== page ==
Changes to High School Diplomas for Students with Disabilities Coming in 2013February 1st, 2012
The Individualized Education Program diploma will be eliminated next school year, and many families are concerned about how this change could affect their teen’s future. The latest data shows that 5,566 students received IEP diplomas, and make up 2.9 percent of all high school graduates. In the past, the IEP diploma was given to students with disabilities who finished their individualized education program, but did not meet all the requirements to receive a high school diploma. The New York Board of Regents plans to give a new “Skills and Achievement Commencement Credentials” to students who graduate from their IEP programs.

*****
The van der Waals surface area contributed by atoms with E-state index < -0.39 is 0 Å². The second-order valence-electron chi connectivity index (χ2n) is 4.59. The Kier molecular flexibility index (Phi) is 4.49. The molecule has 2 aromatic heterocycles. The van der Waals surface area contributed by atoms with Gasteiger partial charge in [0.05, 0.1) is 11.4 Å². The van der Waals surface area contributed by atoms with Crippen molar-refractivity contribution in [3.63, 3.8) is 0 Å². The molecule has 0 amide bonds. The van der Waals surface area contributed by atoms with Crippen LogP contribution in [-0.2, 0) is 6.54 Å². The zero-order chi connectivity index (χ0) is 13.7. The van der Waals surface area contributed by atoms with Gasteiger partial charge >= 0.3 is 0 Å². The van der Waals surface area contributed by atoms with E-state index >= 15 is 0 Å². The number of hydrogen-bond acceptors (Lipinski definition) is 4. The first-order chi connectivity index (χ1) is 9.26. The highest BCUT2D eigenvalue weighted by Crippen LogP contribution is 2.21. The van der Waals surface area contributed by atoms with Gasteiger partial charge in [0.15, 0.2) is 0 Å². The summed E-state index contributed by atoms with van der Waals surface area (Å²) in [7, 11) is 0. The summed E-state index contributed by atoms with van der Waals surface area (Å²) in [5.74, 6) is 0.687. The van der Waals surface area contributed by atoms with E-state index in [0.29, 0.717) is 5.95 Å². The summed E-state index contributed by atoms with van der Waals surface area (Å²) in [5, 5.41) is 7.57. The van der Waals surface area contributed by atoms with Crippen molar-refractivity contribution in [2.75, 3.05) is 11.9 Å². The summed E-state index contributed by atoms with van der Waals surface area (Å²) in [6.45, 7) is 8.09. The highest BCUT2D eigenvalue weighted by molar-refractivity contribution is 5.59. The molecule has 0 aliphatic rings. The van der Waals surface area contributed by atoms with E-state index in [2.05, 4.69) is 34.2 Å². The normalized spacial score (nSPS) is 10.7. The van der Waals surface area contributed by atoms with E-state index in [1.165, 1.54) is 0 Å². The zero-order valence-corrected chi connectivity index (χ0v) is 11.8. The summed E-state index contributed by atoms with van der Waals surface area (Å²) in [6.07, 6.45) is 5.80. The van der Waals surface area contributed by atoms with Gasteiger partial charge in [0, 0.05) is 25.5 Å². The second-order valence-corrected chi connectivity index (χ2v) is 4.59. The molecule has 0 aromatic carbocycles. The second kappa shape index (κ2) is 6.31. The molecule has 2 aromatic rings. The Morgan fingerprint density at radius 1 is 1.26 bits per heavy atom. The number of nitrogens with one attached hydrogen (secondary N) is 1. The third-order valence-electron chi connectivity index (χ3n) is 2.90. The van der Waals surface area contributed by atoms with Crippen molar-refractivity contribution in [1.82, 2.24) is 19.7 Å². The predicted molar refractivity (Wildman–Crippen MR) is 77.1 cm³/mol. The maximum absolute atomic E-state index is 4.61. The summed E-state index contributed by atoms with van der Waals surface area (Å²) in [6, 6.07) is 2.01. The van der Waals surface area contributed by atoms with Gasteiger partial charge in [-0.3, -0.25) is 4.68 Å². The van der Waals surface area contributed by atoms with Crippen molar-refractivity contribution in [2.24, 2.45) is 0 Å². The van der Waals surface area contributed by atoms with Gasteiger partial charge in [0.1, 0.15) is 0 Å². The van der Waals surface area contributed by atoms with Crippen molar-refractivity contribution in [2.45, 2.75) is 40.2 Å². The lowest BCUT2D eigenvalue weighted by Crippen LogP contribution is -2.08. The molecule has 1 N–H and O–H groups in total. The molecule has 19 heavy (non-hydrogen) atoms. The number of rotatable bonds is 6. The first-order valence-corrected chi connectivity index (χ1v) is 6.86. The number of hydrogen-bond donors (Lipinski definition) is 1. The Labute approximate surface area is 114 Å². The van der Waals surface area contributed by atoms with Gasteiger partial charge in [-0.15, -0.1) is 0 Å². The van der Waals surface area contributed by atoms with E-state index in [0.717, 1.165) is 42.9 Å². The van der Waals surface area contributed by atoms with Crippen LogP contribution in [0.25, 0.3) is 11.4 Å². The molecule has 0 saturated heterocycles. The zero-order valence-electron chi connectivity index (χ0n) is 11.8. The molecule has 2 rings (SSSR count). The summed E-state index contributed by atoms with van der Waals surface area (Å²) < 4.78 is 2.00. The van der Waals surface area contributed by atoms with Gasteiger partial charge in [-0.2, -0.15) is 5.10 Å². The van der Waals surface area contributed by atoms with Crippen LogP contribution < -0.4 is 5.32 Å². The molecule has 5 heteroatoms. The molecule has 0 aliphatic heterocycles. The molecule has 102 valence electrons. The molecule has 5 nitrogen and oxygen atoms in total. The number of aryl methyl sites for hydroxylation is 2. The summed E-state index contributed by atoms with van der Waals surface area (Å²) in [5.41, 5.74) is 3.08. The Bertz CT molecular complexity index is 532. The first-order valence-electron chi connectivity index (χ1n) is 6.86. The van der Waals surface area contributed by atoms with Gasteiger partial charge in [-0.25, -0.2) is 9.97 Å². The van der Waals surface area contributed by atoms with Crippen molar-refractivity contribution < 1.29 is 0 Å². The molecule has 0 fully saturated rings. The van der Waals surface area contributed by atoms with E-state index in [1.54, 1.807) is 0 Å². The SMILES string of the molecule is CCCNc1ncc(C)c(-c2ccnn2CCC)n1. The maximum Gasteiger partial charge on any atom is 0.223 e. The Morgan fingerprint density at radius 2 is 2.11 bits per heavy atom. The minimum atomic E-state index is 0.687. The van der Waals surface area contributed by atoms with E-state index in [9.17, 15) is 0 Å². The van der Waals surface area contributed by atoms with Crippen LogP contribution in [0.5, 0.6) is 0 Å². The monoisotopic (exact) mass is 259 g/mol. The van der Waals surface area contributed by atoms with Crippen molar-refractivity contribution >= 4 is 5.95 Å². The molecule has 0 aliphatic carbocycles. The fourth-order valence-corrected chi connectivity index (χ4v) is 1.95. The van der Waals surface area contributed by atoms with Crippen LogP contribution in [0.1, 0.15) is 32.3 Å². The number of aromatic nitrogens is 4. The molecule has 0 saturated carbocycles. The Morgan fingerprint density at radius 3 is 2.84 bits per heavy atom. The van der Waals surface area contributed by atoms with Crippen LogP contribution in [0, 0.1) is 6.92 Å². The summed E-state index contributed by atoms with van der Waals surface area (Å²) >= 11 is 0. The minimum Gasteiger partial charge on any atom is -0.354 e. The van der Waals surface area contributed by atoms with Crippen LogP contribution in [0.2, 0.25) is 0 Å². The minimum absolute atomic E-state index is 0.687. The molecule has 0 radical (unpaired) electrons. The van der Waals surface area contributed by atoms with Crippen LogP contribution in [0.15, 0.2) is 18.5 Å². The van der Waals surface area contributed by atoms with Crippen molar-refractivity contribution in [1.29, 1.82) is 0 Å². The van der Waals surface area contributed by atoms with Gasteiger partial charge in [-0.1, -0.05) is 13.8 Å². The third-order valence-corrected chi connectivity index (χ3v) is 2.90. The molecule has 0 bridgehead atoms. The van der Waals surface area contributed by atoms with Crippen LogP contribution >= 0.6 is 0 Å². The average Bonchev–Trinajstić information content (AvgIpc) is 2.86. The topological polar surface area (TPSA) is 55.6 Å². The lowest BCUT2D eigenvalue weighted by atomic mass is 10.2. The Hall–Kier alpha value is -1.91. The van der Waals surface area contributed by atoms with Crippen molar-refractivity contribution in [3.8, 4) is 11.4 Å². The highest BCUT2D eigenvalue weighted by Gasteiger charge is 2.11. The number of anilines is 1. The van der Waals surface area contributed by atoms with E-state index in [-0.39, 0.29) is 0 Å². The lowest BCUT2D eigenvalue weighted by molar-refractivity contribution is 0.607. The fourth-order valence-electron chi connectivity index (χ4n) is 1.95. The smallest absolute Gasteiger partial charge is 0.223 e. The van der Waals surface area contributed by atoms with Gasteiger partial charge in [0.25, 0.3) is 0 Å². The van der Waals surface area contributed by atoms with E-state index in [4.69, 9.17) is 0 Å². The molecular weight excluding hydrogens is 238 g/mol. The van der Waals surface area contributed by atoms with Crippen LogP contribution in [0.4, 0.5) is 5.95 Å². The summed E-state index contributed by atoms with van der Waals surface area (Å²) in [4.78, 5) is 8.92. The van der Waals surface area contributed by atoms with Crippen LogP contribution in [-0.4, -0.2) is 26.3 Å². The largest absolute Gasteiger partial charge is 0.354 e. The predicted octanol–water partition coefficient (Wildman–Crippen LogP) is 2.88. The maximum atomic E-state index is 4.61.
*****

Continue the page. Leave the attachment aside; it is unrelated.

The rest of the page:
The Regents committee asserts that the previous diploma was misleading as the students with disabilities did not complete the same state exams as other highschoolers. One of four different documents could be given to graduates who complete some high school courses but do not achieve all the academic requirements. State officials say that these changes will recognize individual capacities better.
Student advocates are not in favor of the new “Skills and Achievement Commencement Credentials”. They are worried that this change will lower the progress being made to raise student achievement. This could also potentially affect how students with disabilities are being assessed during job applications and interviews, college placement, and other opportunities.
Concerned individuals should meet with a special education advocate to understand how these changes could affect your child. They can review that your child’s special education needs are being met and that services are enabling them to be as independent as possible.